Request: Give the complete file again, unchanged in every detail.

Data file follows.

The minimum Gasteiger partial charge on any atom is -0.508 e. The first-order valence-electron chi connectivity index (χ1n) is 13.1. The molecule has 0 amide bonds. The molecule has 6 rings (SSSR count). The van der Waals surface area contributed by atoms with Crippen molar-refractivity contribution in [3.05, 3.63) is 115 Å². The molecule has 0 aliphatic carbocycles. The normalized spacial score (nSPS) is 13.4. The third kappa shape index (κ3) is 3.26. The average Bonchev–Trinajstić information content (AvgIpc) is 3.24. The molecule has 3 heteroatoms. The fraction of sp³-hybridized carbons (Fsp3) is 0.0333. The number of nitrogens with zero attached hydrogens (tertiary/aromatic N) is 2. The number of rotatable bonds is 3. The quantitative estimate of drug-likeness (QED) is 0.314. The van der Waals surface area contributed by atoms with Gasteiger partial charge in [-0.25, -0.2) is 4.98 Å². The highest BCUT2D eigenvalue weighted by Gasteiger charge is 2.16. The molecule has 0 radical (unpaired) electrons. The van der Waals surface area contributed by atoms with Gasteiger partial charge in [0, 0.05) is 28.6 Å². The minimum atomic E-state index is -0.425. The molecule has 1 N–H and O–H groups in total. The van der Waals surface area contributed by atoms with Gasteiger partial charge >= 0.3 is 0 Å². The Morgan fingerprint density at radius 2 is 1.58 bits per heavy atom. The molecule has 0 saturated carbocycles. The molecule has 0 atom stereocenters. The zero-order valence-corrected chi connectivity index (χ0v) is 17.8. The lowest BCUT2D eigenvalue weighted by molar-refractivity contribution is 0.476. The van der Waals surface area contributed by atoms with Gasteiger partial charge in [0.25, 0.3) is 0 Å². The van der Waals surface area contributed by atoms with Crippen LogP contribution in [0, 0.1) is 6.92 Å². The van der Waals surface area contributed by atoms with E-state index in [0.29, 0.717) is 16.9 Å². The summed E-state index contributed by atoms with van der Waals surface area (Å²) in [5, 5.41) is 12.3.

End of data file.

The minimum Gasteiger partial charge on any atom is -0.508 e. The first-order valence-electron chi connectivity index (χ1n) is 13.1. The molecule has 0 amide bonds. The molecule has 6 rings (SSSR count). The van der Waals surface area contributed by atoms with Crippen molar-refractivity contribution in [3.05, 3.63) is 115 Å². The molecule has 0 aliphatic carbocycles. The normalized spacial score (nSPS) is 13.4. The third kappa shape index (κ3) is 3.26. The average Bonchev–Trinajstić information content (AvgIpc) is 3.24. The molecule has 3 heteroatoms. The fraction of sp³-hybridized carbons (Fsp3) is 0.0333. The number of nitrogens with zero attached hydrogens (tertiary/aromatic N) is 2. The number of rotatable bonds is 3. The quantitative estimate of drug-likeness (QED) is 0.314. The van der Waals surface area contributed by atoms with Gasteiger partial charge in [-0.25, -0.2) is 4.98 Å². The highest BCUT2D eigenvalue weighted by Gasteiger charge is 2.16. The molecule has 0 radical (unpaired) electrons. The van der Waals surface area contributed by atoms with Gasteiger partial charge in [0, 0.05) is 28.6 Å². The minimum atomic E-state index is -0.425. The molecule has 1 N–H and O–H groups in total. The van der Waals surface area contributed by atoms with Gasteiger partial charge >= 0.3 is 0 Å². The Morgan fingerprint density at radius 2 is 1.58 bits per heavy atom. The molecule has 0 saturated carbocycles. The molecule has 0 atom stereocenters. The zero-order valence-corrected chi connectivity index (χ0v) is 17.8. The lowest BCUT2D eigenvalue weighted by molar-refractivity contribution is 0.476. The van der Waals surface area contributed by atoms with Gasteiger partial charge in [0.25, 0.3) is 0 Å². The van der Waals surface area contributed by atoms with Crippen LogP contribution in [0, 0.1) is 6.92 Å². The van der Waals surface area contributed by atoms with E-state index in [0.29, 0.717) is 16.9 Å². The summed E-state index contributed by atoms with van der Waals surface area (Å²) in [5, 5.41) is 12.3.